DrAGoM (short for: Directed Abstract Graphs over Multiplicities) is a prototype tool to handle and manipulate multiply annotated type graphs which were originally introduced in this publication. The functionality of DrAGoM covers, among others, the computation of rewritable materializations and strongest postconditions in abstract graph rewriting.

The development of this tool is part of our research on the journey to find a suitable graph specification framework for verification purposes. The aim of this research is to provide verification techniques based on formal language theory and graph theory for graph transformation systems. The central notion is that of a multiply annotated type graph, which is an instance of an abstract graph, used to specify a (possibly infinite) graph language, i.e., a set of graphs.

The main application of DrAGoM is to automatically check invariants of graph transformation systems in the framework of abstract graph rewriting. For this purpose, given a graph language, the tool constructs an abstract graph which specifies the strongest postcondition wrt. a graph transformation system. To compute the strongest postcondition, DrAGoM uses a materialization construction to extract a concrete instance of the left-hand side out of the abstract graph in every possible way. Afterwards DrAGoM performs a language inclusion check to verify if the strongest postcondition is already covered by the initial graph language.

The theoretical framework on which this tool is based, is explained in this paper.

System requirements

DrAGoM is written in Java. It should run on any computer with a Java runtime environment installed (version 8 or newer); we recommend Oracle's JRE.

To compute annotations for the rewritable materialization, DrAGoM calls the external SMT solver Z3. For this functionality, you need to download a Z3 release which fits your operating system (available here). Please note that the folder which contains the libz3java dynamic link library (DLL) must be in the operating system's search path. Alternatively you can provide the path to the library file when launching the application (see the "Quick start" section below).

Please make sure that DrAGoM is allowed to create new files and directories (in the directory where you installed DrAGoM).


A detailed manual is available as PDF file in the download section.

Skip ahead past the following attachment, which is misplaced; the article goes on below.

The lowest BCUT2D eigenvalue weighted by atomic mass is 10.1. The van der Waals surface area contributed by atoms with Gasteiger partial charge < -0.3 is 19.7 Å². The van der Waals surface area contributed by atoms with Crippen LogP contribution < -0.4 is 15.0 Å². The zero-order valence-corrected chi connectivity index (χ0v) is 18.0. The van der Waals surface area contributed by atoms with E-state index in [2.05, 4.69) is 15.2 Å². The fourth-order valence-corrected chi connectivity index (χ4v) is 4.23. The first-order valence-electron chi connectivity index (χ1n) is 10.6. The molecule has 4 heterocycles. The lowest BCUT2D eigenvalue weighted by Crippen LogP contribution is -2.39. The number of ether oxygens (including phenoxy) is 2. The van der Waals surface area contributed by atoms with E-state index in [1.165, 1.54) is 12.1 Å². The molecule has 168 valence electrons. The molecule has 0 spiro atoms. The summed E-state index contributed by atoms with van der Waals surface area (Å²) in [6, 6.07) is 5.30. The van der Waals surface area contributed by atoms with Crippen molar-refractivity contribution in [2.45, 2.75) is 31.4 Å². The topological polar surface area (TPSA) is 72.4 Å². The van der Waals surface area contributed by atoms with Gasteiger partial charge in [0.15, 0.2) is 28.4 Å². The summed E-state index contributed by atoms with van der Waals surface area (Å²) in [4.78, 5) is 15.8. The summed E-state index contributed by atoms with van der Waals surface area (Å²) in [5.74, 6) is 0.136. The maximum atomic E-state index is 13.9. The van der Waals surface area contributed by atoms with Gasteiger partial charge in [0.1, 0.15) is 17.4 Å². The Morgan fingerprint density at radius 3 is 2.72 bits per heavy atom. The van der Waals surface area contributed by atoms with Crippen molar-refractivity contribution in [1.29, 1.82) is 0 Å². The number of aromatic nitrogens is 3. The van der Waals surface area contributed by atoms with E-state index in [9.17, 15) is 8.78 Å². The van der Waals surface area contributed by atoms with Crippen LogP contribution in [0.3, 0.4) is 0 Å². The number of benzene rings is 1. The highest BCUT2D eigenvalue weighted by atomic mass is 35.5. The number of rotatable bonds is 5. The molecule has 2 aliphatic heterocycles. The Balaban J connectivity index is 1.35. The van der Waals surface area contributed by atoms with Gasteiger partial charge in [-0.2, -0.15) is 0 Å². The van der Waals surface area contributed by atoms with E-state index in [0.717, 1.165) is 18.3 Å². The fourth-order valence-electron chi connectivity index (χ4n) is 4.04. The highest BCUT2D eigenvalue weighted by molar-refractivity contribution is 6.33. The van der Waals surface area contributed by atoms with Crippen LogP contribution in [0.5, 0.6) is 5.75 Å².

Quick start

In most operating systems, double-clicking on the dragom.jar file will open DrAGoM in GUI-mode. Otherwise, the GUI can be directly started from the command-line as follows: Change to the directory where dragom.jar is located, and type:

java -jar dragom.jar

In some Linux operating systems, DrAGoM might not be able to immediately locate the folder containing the libz3java library. To help the tool find the required library please set the global variable named LD_LIBRARY_PATH to point to the corresponding folder path, i.e., launch DrAGoM by typing the following:


Using the GUI, the user can interactively create multiply annotated type graphs and graph transformation systems. Furthermore, these object can be used as input to the different algorithms to compute rewritable materializations, strongest postconditions or to perform an invariant check.

Input and output formats

For loading and storing multiply annotated type graphs, DrAGoM uses the XML based standard Graph eXchange Language (GXL). The DTD for the standard is given in the resource folder in the source code archive and can also be found on the GXL homepage.

Graph transformation systems are stored in a text-based format called Simple Graph File (SGF). A formal specification of the input format is given in Chapter 4 of this manual.



DrAGoM is developed and maintained by Dennis Nolte.

API documentation

The JavaDoc API Documentation can be found here.


DrAGoM is currently in beta stage. If you find any bugs or other unexpected behaviour, please send an e-mail.

Of course, the software is provided "as-is", without any implied or expressed waranty of any kind. So don't sue me if it doesn't work as expected.